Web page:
The Forgiveness of Sins
Augustine explains the Creed to those soon to be baptized:
“The forgiveness of sins.” If this did not exist in the Church, there would be no hope. If there were no forgiveness of sins in the Church, there would be no hope of a future life and an eternal liberation. Thanks be to God who gave his Church this gift. You are about to come to the holy fountain; you will be washed by baptism; you will be renewed by the bath of regeneration; and you will be without sin when you come up out of that bath. All those past things that were pursuing you will be destroyed there. Your sins were like the Egyptians following, pursuing, the Israelites, but only up to the Red Sea. What does that mean: up to the Red Sea? Up to the fountain of Christ consecrated by the cross and blood of Christ. What is red makes red.... If you see the cross, notice the blood, too. If you see what is hanging there, notice what is flowing. The side of Christ was pierced by a lance and our price flowed out. Baptism is marked with the mark of Christ, that is, the water by which you were dyed and as it were passed through the Red Sea. Your sins are your enemies. They follow you, but only up to the sea. When you will enter that sea, you will escape and those sins will be destroyed, just as while the Israelites were escaping on to dry land, water covered the Egyptians. And what does Scripture say? “Not one of them remained” (Ps 105, 11). Whether you sinned many times or sinned few times, whether you sinned greatly or sinned slightly: not even the least of them remains.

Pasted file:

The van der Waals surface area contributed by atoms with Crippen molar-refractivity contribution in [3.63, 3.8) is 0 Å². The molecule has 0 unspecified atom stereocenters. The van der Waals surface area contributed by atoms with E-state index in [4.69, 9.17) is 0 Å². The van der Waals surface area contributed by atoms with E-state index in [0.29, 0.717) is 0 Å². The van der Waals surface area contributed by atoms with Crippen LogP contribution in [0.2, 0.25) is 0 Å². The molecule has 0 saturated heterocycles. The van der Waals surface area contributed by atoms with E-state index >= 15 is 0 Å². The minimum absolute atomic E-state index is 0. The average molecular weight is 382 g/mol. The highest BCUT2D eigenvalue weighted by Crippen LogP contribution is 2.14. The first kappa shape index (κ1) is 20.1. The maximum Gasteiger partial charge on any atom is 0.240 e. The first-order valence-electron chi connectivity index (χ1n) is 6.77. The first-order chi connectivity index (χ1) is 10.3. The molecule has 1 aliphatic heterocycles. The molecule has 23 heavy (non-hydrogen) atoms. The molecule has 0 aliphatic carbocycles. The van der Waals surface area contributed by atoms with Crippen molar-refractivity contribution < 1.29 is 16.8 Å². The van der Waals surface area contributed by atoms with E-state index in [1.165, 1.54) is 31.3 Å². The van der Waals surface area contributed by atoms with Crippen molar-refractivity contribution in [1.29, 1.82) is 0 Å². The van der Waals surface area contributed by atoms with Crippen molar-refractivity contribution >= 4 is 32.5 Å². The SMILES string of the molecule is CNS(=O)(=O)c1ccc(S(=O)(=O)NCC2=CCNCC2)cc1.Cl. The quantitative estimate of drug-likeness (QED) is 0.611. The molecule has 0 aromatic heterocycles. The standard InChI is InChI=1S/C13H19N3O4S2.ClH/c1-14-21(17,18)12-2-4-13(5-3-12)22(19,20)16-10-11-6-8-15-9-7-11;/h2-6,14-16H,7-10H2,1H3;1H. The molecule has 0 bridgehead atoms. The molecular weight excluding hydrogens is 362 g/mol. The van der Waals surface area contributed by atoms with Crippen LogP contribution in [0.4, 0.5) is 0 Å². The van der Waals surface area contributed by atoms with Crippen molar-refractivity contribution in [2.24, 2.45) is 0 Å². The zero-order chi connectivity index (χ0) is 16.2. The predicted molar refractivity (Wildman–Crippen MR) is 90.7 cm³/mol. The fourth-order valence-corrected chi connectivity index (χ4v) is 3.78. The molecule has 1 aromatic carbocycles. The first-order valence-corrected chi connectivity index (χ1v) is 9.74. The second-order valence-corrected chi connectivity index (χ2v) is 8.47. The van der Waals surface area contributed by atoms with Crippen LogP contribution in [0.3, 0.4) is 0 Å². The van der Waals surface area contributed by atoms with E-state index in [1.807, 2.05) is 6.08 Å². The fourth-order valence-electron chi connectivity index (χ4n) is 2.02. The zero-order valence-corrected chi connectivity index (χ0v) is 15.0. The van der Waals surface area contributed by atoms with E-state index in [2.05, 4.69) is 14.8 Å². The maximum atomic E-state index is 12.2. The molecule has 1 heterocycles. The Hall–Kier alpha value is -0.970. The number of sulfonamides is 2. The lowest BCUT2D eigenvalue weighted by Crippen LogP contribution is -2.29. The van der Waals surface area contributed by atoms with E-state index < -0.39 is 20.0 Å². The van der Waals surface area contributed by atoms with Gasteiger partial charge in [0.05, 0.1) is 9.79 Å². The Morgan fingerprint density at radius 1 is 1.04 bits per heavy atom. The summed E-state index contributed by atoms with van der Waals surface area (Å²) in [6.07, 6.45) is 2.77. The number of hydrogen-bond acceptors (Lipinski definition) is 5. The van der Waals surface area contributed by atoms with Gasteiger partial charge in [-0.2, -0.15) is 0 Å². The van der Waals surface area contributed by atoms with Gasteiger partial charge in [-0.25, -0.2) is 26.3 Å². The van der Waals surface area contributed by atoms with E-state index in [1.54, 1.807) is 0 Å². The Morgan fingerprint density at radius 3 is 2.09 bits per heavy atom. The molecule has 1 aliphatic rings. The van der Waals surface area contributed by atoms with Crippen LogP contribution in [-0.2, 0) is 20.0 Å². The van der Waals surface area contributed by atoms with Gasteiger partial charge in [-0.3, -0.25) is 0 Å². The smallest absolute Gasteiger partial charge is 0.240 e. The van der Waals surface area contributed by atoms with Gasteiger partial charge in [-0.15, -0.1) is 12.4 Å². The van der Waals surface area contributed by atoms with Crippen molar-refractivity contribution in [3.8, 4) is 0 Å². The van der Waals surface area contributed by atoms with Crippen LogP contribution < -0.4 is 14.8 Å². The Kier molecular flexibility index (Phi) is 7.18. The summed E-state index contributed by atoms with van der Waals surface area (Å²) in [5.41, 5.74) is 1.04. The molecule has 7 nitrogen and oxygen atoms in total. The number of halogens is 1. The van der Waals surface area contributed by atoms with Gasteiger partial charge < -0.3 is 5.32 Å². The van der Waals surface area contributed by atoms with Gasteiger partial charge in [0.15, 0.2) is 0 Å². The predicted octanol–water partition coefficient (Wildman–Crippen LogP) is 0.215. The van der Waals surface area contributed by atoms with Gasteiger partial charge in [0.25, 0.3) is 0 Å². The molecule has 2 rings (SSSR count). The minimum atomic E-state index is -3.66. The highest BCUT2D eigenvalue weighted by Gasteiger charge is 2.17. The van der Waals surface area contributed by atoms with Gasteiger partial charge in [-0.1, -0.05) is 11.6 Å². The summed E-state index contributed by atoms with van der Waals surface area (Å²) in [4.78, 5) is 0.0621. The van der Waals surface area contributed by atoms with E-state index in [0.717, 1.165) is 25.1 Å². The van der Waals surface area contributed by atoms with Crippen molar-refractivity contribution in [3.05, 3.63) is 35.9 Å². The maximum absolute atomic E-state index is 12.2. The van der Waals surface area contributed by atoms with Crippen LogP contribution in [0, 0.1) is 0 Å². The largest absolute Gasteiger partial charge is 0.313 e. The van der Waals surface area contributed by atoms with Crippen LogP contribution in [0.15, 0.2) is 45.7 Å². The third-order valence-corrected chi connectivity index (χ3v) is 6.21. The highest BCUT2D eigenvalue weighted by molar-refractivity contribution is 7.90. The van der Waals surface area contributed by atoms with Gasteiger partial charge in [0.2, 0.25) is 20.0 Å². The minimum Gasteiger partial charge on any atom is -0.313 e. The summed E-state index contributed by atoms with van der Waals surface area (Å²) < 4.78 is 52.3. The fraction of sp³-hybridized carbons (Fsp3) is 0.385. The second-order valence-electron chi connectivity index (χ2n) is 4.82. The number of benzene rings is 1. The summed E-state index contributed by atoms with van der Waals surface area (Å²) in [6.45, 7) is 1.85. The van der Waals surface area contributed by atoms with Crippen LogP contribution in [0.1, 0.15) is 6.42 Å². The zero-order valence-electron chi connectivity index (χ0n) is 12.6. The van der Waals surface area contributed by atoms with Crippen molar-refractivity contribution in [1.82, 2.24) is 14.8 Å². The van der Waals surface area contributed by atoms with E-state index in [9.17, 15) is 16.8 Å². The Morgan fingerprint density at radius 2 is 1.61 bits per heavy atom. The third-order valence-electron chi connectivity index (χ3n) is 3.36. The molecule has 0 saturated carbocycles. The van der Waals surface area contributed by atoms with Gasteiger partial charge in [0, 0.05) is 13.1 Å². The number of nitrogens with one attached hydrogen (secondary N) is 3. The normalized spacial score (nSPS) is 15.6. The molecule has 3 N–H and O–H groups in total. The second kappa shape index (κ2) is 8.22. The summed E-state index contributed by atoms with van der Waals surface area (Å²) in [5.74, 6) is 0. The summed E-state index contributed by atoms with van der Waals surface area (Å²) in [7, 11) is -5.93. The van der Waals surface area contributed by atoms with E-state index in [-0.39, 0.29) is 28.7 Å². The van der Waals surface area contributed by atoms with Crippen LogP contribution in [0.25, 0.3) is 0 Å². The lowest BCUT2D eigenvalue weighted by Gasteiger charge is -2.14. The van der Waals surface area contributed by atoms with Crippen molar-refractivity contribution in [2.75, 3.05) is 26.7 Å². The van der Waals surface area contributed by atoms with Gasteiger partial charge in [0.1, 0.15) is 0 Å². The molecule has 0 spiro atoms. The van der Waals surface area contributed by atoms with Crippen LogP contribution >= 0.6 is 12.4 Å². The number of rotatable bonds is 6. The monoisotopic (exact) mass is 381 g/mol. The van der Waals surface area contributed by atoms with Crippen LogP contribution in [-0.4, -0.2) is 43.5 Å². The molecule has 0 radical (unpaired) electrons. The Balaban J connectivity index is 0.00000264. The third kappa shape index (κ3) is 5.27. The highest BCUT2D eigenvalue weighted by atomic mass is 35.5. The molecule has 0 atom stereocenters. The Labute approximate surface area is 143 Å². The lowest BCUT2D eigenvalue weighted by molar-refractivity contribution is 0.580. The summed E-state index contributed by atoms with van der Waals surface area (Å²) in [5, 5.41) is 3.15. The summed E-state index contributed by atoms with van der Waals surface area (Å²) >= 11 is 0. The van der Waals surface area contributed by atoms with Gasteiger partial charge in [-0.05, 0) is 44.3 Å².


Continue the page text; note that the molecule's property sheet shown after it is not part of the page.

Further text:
But because our victory is in this world, where no one lives without sin, the forgiveness of sins does not consist only in the washing of sacred Baptism, but also in the daily Lord’s Prayer that you will receive in eight days. In that prayer you will find as it were your daily baptism, and you will give thanks to God who gave this gift to his Church, the one we confess in the Symbol when, after saying “holy Church,” we add: “the forgiveness of sins.” (Augustine, Sermon 215, 8, PL 38, 1065)
About the Author
Rev. Joseph A. Komonchak, professor emeritus of the School of Theology and Religious Studies at the Catholic University of America, is a retired priest of the Archdiocese of New York.